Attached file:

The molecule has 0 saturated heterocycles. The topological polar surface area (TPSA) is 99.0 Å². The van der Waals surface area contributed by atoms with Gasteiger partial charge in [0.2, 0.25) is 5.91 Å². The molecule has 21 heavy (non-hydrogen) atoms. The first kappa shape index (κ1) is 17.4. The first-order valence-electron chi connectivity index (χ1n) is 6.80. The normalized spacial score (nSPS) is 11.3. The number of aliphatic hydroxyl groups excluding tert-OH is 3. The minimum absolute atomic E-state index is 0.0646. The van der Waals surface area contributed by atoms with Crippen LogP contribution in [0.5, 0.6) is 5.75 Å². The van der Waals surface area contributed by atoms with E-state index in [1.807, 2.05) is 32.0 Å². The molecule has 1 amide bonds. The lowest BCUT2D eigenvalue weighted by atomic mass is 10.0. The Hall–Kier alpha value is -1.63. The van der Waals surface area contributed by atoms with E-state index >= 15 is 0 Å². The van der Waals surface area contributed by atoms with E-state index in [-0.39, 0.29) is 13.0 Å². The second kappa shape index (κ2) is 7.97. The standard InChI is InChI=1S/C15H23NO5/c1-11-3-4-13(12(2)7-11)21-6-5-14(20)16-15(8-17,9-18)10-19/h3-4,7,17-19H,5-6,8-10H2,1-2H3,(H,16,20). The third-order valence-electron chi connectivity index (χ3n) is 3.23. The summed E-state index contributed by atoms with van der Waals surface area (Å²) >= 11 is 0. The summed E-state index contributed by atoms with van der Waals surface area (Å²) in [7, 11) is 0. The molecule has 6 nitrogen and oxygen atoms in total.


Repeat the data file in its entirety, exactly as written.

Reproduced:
The molecule has 0 saturated heterocycles. The topological polar surface area (TPSA) is 99.0 Å². The van der Waals surface area contributed by atoms with Gasteiger partial charge in [0.2, 0.25) is 5.91 Å². The molecule has 21 heavy (non-hydrogen) atoms. The first kappa shape index (κ1) is 17.4. The first-order valence-electron chi connectivity index (χ1n) is 6.80. The normalized spacial score (nSPS) is 11.3. The number of aliphatic hydroxyl groups excluding tert-OH is 3. The minimum absolute atomic E-state index is 0.0646. The van der Waals surface area contributed by atoms with Crippen LogP contribution in [0.5, 0.6) is 5.75 Å². The van der Waals surface area contributed by atoms with E-state index in [1.807, 2.05) is 32.0 Å². The molecule has 1 amide bonds. The lowest BCUT2D eigenvalue weighted by atomic mass is 10.0. The Hall–Kier alpha value is -1.63. The van der Waals surface area contributed by atoms with E-state index >= 15 is 0 Å². The van der Waals surface area contributed by atoms with E-state index in [-0.39, 0.29) is 13.0 Å². The second kappa shape index (κ2) is 7.97. The standard InChI is InChI=1S/C15H23NO5/c1-11-3-4-13(12(2)7-11)21-6-5-14(20)16-15(8-17,9-18)10-19/h3-4,7,17-19H,5-6,8-10H2,1-2H3,(H,16,20). The third-order valence-electron chi connectivity index (χ3n) is 3.23. The summed E-state index contributed by atoms with van der Waals surface area (Å²) >= 11 is 0. The summed E-state index contributed by atoms with van der Waals surface area (Å²) in [7, 11) is 0. The molecule has 6 nitrogen and oxygen atoms in total.